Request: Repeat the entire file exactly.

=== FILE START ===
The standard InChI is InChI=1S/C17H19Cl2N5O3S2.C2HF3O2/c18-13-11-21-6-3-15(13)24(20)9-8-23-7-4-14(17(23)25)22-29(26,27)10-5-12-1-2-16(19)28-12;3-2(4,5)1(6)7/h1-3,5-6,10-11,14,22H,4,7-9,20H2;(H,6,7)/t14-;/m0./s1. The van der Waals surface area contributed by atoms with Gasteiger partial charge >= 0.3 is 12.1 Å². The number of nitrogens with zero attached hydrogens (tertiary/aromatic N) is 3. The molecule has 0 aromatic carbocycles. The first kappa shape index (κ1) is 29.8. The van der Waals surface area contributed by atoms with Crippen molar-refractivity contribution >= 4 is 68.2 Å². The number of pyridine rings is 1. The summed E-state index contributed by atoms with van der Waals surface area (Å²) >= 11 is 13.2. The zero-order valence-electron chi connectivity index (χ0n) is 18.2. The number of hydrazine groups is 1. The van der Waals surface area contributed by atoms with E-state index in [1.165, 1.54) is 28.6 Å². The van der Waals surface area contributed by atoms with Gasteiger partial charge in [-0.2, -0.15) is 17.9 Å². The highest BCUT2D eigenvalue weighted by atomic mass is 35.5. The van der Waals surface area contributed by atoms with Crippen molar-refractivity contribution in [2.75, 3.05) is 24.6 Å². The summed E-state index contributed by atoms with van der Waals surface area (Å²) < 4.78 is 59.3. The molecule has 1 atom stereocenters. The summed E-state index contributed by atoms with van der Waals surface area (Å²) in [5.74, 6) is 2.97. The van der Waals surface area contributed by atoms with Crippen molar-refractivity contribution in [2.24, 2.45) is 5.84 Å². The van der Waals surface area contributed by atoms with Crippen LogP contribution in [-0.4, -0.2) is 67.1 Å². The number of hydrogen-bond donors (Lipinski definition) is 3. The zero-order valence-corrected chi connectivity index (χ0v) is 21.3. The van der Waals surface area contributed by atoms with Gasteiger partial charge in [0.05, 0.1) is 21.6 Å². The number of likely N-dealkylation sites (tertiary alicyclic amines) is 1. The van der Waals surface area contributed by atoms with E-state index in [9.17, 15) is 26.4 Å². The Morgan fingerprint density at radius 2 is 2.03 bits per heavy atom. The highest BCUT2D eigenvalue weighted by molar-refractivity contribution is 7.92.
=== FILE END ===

The standard InChI is InChI=1S/C17H19Cl2N5O3S2.C2HF3O2/c18-13-11-21-6-3-15(13)24(20)9-8-23-7-4-14(17(23)25)22-29(26,27)10-5-12-1-2-16(19)28-12;3-2(4,5)1(6)7/h1-3,5-6,10-11,14,22H,4,7-9,20H2;(H,6,7)/t14-;/m0./s1. The van der Waals surface area contributed by atoms with Gasteiger partial charge >= 0.3 is 12.1 Å². The number of nitrogens with zero attached hydrogens (tertiary/aromatic N) is 3. The molecule has 0 aromatic carbocycles. The first kappa shape index (κ1) is 29.8. The van der Waals surface area contributed by atoms with Crippen molar-refractivity contribution >= 4 is 68.2 Å². The number of pyridine rings is 1. The summed E-state index contributed by atoms with van der Waals surface area (Å²) >= 11 is 13.2. The zero-order valence-electron chi connectivity index (χ0n) is 18.2. The number of hydrazine groups is 1. The van der Waals surface area contributed by atoms with E-state index in [1.165, 1.54) is 28.6 Å². The van der Waals surface area contributed by atoms with Gasteiger partial charge in [-0.2, -0.15) is 17.9 Å². The highest BCUT2D eigenvalue weighted by atomic mass is 35.5. The van der Waals surface area contributed by atoms with Crippen molar-refractivity contribution in [2.75, 3.05) is 24.6 Å². The summed E-state index contributed by atoms with van der Waals surface area (Å²) < 4.78 is 59.3. The molecule has 1 atom stereocenters. The summed E-state index contributed by atoms with van der Waals surface area (Å²) in [5.74, 6) is 2.97. The van der Waals surface area contributed by atoms with Crippen molar-refractivity contribution in [2.24, 2.45) is 5.84 Å². The van der Waals surface area contributed by atoms with Crippen LogP contribution in [-0.4, -0.2) is 67.1 Å². The number of hydrogen-bond donors (Lipinski definition) is 3. The zero-order valence-corrected chi connectivity index (χ0v) is 21.3. The van der Waals surface area contributed by atoms with Gasteiger partial charge in [0.05, 0.1) is 21.6 Å². The number of likely N-dealkylation sites (tertiary alicyclic amines) is 1. The van der Waals surface area contributed by atoms with E-state index in [9.17, 15) is 26.4 Å². The Morgan fingerprint density at radius 2 is 2.03 bits per heavy atom. The highest BCUT2D eigenvalue weighted by molar-refractivity contribution is 7.92.